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The EU Antitrust Damages Directive provides a comprehensive review of the implementation of the Antitrust Damages Directive across a selected number of EU States, looking both at generic EU law issues such as Member State process and methodology for implementing this EU Directive, and also more specifically at the national debates and their consequences at the level of the substantive choices adopted in terms of implementation of the various Directive provisions, which may necessitate some change in national legal procedures and/or remedies in relation to claims involving an EU competition law infringement.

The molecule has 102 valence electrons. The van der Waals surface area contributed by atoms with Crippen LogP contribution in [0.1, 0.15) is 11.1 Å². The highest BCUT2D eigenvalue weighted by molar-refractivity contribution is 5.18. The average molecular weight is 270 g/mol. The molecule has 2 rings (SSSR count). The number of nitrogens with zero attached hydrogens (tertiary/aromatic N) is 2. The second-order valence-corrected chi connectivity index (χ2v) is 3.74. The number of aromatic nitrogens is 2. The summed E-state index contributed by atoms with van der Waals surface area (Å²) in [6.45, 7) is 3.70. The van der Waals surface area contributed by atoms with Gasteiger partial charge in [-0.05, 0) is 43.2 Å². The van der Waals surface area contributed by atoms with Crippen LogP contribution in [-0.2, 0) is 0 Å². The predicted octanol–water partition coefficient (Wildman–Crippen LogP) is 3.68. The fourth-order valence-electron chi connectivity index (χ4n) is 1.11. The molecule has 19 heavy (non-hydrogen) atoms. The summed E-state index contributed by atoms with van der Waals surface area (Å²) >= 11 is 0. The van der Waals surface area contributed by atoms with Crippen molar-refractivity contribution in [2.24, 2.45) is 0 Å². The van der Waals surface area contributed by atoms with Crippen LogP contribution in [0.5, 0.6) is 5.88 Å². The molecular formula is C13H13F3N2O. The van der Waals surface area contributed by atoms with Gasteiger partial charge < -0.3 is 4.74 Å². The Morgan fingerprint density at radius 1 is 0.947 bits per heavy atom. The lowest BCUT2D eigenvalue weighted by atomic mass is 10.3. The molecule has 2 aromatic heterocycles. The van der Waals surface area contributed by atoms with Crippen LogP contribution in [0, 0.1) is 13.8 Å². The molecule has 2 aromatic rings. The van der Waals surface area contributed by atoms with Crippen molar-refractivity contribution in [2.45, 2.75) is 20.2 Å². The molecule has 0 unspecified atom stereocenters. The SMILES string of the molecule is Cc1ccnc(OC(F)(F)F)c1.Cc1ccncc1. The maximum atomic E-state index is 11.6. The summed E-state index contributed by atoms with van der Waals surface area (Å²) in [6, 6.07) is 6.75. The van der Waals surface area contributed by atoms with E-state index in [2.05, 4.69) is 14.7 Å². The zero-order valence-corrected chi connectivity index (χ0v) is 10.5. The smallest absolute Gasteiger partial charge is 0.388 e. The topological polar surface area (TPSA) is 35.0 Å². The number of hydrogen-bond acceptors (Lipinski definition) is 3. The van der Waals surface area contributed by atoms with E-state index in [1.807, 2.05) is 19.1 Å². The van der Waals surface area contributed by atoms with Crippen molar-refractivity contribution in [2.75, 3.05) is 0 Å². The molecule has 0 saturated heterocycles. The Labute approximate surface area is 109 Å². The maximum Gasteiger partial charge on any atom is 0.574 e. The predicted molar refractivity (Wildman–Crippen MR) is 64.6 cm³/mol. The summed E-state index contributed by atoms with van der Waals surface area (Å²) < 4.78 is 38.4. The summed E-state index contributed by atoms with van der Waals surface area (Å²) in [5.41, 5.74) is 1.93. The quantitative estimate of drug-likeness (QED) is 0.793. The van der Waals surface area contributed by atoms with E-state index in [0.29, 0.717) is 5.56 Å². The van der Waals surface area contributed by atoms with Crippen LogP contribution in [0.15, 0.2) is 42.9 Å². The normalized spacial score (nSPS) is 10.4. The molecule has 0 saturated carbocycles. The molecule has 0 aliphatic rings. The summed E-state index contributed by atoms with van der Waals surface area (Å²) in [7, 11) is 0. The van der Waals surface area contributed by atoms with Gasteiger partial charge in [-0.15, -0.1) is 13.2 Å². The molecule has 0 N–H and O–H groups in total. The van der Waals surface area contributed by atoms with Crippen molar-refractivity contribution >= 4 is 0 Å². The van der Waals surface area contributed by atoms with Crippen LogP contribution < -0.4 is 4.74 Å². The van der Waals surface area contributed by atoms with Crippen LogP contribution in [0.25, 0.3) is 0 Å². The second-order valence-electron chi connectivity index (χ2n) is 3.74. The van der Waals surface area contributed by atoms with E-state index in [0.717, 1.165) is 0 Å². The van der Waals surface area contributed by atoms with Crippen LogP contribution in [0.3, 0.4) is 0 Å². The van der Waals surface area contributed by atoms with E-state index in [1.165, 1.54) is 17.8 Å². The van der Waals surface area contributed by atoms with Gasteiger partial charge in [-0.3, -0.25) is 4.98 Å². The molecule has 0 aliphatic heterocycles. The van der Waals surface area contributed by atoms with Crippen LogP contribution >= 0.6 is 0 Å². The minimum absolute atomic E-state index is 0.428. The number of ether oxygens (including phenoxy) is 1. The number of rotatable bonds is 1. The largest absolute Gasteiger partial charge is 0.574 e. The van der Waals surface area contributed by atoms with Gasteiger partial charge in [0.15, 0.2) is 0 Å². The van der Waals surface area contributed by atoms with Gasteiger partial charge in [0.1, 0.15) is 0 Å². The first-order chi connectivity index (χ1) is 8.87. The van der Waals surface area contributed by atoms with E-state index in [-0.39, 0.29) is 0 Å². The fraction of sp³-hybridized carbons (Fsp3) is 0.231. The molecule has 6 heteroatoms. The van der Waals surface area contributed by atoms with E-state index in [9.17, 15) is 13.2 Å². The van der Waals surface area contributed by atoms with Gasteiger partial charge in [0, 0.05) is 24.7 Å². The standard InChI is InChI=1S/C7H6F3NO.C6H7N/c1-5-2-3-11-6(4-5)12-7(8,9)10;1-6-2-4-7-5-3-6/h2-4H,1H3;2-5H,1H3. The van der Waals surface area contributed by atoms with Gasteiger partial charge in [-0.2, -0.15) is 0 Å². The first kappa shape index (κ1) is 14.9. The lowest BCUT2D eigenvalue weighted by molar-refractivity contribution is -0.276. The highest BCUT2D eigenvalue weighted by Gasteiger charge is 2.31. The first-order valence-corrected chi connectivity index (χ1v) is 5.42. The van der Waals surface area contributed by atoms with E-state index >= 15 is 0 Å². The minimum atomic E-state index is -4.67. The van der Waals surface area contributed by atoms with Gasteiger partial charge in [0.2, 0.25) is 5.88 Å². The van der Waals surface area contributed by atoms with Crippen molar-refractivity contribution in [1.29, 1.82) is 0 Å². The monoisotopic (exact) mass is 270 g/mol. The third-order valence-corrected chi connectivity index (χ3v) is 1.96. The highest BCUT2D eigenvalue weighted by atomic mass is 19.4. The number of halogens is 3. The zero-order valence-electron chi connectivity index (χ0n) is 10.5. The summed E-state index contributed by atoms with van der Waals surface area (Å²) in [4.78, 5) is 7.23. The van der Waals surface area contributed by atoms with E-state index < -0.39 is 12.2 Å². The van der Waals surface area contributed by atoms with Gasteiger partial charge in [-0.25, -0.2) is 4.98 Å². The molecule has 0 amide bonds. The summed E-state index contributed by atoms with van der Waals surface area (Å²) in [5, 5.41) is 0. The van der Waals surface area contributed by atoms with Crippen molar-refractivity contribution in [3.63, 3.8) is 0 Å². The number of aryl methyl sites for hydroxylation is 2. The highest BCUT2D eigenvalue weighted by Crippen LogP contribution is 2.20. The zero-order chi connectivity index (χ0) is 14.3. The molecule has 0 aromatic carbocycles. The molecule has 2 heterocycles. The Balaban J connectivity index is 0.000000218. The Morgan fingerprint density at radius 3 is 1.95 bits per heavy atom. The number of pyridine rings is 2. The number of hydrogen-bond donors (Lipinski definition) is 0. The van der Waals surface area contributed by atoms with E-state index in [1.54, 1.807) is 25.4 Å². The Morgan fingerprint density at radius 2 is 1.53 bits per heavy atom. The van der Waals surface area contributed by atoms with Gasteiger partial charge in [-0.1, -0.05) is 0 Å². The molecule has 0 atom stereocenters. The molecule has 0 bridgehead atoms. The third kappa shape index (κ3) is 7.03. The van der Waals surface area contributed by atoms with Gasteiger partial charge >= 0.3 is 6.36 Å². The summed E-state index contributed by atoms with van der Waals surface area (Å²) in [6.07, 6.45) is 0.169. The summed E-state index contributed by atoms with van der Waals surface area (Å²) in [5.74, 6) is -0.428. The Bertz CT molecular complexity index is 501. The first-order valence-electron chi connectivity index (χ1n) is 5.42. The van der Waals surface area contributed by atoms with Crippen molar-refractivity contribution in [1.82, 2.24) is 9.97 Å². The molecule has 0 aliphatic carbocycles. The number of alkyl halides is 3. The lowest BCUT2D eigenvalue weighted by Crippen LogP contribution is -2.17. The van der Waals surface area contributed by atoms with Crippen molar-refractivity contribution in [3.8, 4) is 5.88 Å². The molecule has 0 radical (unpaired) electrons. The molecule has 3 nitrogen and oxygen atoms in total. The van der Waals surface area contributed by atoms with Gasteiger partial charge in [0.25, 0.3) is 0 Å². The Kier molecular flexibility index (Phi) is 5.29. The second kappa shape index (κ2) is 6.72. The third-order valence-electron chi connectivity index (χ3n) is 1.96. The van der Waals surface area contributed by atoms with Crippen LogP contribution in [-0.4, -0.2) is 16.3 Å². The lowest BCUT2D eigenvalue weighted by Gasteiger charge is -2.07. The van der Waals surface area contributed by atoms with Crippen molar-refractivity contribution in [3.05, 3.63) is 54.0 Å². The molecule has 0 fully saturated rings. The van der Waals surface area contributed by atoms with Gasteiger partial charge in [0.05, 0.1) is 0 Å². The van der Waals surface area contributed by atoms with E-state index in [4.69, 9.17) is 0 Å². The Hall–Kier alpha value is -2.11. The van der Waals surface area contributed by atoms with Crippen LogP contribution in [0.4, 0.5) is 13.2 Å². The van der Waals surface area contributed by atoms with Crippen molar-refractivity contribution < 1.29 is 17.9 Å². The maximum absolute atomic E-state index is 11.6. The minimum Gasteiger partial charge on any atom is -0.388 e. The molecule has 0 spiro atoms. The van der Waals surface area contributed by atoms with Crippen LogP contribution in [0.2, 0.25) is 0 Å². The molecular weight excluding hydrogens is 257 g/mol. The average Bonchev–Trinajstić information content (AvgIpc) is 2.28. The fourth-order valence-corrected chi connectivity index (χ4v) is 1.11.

The book achieves this through discussion of the general EU law issue regarding the national methods used for transposition of an EU Directive, examining the processes and general approaches to the implementation of EU law in the form of a Directive within the legal systems of the various Member States analysed. In terms of process, this may vary from a process involving considerable consultation with public stakeholders to an approach confined to executive or parliamentary decision-making.
Additionally, the research assesses the way in which the Antitrust Damages Directive is actually transposed and why the particular approach is adopted within the Member State, considering for instance whether the Directive is simply adopted as it stands (literal incorporation of its text through "cut & paste") and what this will mean in terms of national court interpretation and application of the Directive/national law measures implementing it.